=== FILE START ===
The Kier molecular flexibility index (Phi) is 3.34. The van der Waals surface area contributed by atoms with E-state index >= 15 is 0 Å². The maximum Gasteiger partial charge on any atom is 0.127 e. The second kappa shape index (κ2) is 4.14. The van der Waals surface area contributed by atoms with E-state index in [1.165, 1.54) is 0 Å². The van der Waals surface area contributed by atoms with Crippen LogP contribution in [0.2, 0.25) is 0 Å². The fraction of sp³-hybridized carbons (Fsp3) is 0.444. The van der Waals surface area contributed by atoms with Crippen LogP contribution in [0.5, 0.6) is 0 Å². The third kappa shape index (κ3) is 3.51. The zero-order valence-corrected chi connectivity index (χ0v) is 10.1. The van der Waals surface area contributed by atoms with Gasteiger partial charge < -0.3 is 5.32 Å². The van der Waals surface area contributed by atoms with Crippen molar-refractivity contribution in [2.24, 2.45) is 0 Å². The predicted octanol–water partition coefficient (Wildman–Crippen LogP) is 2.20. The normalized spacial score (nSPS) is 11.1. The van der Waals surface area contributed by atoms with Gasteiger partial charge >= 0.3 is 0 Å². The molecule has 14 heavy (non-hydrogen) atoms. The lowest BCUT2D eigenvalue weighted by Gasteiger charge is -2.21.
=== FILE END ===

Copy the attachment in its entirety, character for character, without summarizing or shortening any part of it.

The Kier molecular flexibility index (Phi) is 3.34. The van der Waals surface area contributed by atoms with E-state index >= 15 is 0 Å². The maximum Gasteiger partial charge on any atom is 0.127 e. The second kappa shape index (κ2) is 4.14. The van der Waals surface area contributed by atoms with E-state index in [1.165, 1.54) is 0 Å². The van der Waals surface area contributed by atoms with Crippen LogP contribution in [0.2, 0.25) is 0 Å². The fraction of sp³-hybridized carbons (Fsp3) is 0.444. The van der Waals surface area contributed by atoms with Crippen LogP contribution in [0.5, 0.6) is 0 Å². The third kappa shape index (κ3) is 3.51. The zero-order valence-corrected chi connectivity index (χ0v) is 10.1. The van der Waals surface area contributed by atoms with Gasteiger partial charge < -0.3 is 5.32 Å². The van der Waals surface area contributed by atoms with Crippen molar-refractivity contribution in [2.24, 2.45) is 0 Å². The predicted octanol–water partition coefficient (Wildman–Crippen LogP) is 2.20. The normalized spacial score (nSPS) is 11.1. The van der Waals surface area contributed by atoms with Gasteiger partial charge >= 0.3 is 0 Å². The molecule has 14 heavy (non-hydrogen) atoms. The lowest BCUT2D eigenvalue weighted by Gasteiger charge is -2.21.